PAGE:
When Carmelita Sanchez enrolled at New Mexico Highlands University in the fall of 2019, she had no idea she would complete her entire undergraduate education during a pandemic. Despite her unusual college experience, Sanchez said taking online classes helped her accelerate her studies. She graduated this year with a bachelor’s degree in psychology and minor in fine arts, and she plans to blend these disciplines in a future career as an art-based therapist.
Sanchez said studying psychology during COVID-19 and the related mental health crisis provided unique insight into the field.
“It was a good time to start studying psychology because I received a more personal viewpoint on how mental health can suffer in difficult circumstances, compared to the viewpoint I would’ve received pre-COVID,” Sanchez said.
Sanchez grew up in Mora, New Mexico, and said her mom and aunt attended Highlands and that her brother also currently attends Highlands. Although she applied to other schools, she said the small campus and classes, being close to home, and the financial support were some of the reasons she chose NMHU.
“The scholarships that I got to other colleges were not as good as the one I got from Highlands considering the fact that I would be receiving the same type of education,” said Sanchez.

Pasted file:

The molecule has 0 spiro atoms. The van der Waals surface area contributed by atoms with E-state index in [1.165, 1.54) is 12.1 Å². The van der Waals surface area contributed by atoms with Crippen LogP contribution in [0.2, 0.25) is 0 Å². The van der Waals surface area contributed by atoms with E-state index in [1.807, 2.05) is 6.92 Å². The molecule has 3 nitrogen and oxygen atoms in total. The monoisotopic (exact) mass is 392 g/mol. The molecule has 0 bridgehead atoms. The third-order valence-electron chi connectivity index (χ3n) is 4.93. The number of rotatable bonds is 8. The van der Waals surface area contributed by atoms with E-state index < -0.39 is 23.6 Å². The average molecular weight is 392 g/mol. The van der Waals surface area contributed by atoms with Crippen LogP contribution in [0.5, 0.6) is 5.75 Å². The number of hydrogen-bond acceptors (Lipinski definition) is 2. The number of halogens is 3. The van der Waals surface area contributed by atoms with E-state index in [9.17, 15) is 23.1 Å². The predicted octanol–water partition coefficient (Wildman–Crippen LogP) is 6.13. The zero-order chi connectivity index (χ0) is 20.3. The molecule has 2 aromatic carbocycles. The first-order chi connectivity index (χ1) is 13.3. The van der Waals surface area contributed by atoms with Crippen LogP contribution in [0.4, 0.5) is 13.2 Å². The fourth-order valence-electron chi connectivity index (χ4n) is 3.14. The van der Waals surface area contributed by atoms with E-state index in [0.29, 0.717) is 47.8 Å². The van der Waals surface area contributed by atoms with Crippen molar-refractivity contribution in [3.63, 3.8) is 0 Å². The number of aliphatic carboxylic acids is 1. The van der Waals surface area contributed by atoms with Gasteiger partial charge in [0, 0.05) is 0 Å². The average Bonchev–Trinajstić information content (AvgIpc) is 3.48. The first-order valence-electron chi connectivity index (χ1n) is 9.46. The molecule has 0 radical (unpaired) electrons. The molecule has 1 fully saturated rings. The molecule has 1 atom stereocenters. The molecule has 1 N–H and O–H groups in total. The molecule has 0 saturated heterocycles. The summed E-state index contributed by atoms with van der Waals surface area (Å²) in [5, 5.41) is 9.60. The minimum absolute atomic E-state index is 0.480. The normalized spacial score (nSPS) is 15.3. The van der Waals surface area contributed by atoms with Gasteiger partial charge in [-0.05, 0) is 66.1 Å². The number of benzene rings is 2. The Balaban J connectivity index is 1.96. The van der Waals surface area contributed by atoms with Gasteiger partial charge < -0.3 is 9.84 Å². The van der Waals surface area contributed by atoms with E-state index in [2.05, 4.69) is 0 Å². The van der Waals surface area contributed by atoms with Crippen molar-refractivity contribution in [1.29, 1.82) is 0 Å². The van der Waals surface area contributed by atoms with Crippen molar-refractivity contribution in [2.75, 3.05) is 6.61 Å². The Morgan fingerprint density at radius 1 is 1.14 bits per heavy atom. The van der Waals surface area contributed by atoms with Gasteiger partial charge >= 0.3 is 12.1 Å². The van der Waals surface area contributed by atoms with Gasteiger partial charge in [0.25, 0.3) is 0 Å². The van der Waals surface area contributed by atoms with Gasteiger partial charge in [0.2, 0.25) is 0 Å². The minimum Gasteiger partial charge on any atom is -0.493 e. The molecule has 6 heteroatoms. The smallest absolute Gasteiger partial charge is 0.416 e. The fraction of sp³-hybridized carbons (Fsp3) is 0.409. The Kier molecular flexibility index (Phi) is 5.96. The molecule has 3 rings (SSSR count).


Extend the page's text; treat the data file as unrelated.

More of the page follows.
In addition to financial support, Sanchez said she received a lot of support from her psychology and fine arts professors at Highlands.
“I liked being able to have a more intimate connection with the professors and faculty and staff,” Sanchez said. “It’s comforting for me because I come from that kind of community. The professors are very engaging, and they check on you and ask if you need help. The faculty is definitely very good here.”
The Forever Cowboy Student Award honors students who are dedicated to service, and Sanchez has made it a priority to be engaged in the Highlands community. She said she helped start the film club, Cinema Compadres, with a group of friends, and she currently serves as President Pro Tempore for the graduate student senate.
Sanchez was recently hired as a full-time admissions coordinator at Highlands University, and she will also be attending school again full-time in the fall—this time to pursue a master’s degree in counseling.
“Psychology gave me the background I needed, but now I am looking forward to learning the counseling aspect,” Sanchez said. “Then hopefully I can combine art with the therapy I’m learning, because that’s what I want to do in the future.”
New Mexico is home to Sanchez, and it’s where she wants to be as she pursues a profession in art counseling for children ages 0–18.
“I am a person of color and I think that mental health gets overlooked in a lot of cultures,” Sanchez said. “For people who come from
a cultural background that doesn’t take mental health seriously, I want to kind of be that support system that I wish that I had growing up.”